Tips to make your emails effective

Tips to make your emails effective

If you’re struggling to keep it brief, you might want to pick up the phone, have a face-to-face conversation, or spend a little more time thinking...

Here are 10 ways to take your emails from mediocre to majorly awesome — while inspiring other people to step it up, too:

  • Announce your intentions upfront

“Hey! I know you’re busy getting ready for the conference, so I’ll get right to the point. I am writing today because…”

  • Try to include one ‘big idea’ per email

“The main thing to remember is...” “The key takeaway from our conversation is...” “The one thing I need from you, right now, is...”

  • Try to use statements

This: “I think launching the new campaign on Thursday is the best choice. If you agree, write back to say ‘yes,’ and I’ll proceed. If not, let’s talk.”

Not this: “So, what do you guys think? I’m open to everybody’s ideas!”

  • Be surprisingly generous

“Congratulations on your promotion. Very exciting! P S I left an inspiring book on your desk. Just a little something to usher in the next chapter. Enjoy.”

“I was thinking about your new project. Here’s a free resource that might help...”

“I've got a free guest pass for a local co-working space. I want you to have it. Enjoy.”

  • Deliver criticism with respect and specific

“Thanks for all of your work. We’re getting closer, but the logo still isn’t feeling quite right. Here are three specific adjustments that I’d love for you to make.”

  • Show your humanity

“I am so sorry to hear that your dog passed away. Mine went to doggy-heaven last year. If you want to talk about it, I’m here. If you want to not talk about it (and go out for a coffee or do something fun), I’m here, too.”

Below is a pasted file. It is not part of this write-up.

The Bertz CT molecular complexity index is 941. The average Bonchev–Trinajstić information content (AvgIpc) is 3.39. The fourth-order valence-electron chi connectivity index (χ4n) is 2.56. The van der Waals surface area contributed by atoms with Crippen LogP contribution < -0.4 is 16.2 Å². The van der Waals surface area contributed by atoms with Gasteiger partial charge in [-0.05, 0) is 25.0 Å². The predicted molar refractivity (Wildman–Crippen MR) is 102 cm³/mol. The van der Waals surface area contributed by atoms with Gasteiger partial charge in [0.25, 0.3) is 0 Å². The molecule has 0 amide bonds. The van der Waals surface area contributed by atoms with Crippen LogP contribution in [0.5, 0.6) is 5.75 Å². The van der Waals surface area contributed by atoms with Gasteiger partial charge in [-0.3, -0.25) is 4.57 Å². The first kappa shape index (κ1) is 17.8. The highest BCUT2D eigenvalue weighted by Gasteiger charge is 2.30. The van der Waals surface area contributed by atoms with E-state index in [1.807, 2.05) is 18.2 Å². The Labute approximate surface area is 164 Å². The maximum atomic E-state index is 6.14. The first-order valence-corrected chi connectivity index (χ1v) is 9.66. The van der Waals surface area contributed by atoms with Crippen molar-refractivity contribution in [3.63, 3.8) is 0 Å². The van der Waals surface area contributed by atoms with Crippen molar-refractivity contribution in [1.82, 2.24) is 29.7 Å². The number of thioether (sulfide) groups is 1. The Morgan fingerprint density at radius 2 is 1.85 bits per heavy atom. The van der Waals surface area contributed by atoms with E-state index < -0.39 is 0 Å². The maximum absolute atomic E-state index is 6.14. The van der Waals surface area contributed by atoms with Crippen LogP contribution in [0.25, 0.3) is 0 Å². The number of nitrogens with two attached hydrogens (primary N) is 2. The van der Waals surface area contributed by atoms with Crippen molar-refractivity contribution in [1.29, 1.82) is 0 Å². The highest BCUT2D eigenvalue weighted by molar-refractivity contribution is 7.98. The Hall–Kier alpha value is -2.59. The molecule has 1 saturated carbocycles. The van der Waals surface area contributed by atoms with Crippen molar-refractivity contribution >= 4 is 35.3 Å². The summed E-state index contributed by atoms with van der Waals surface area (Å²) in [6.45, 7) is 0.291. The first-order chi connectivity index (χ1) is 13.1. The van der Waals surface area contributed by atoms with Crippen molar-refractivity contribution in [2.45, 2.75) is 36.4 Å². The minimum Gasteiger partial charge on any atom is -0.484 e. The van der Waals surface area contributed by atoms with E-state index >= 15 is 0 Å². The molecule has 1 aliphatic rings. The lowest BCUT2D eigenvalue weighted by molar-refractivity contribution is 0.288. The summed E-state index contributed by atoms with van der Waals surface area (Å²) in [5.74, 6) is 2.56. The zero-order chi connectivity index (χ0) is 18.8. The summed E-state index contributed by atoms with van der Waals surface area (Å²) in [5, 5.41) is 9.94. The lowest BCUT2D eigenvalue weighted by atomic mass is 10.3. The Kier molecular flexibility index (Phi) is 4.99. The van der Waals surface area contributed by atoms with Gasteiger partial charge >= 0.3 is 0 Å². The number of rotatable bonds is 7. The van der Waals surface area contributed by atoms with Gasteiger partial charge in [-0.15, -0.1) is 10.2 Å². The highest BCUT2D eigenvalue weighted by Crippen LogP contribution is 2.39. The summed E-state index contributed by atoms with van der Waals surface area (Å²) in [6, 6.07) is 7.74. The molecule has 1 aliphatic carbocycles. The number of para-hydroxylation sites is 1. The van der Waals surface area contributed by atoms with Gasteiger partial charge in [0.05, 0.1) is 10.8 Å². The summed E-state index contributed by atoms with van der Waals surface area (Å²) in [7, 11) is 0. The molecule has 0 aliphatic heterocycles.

• Tell your reader what you need

“Hey! Here’s a quick recap of our conversation—plus two questions for you at the end. I’d love to receive your responses by [date] so that we can keep moving forward on schedule.”

  • Send emails that include a compliment

“Hey. You did a terrific job at the press conference. You were funnier than Ellen DeGeneres and totally nailed the message. Thanks for making our company look great!”

  • End emails with some beautiful words

“No rush on this.”

“For your information, only. No action necessary.”

“No response required.”

  • Astonish people with your brevity

It’s not always possible; however, try to express yourself in three sentences or less. Or as close as you can get. (Think haiku, not memoir.)

If you’re struggling to keep it brief, you might want to pick up the phone, have a face-to-face conversation, or spend a little more time thinking about what you really want to say. When you write better emails, you set a new barometer of excellence—inspiring everyone around you to communicate more clearly and effectively, too.

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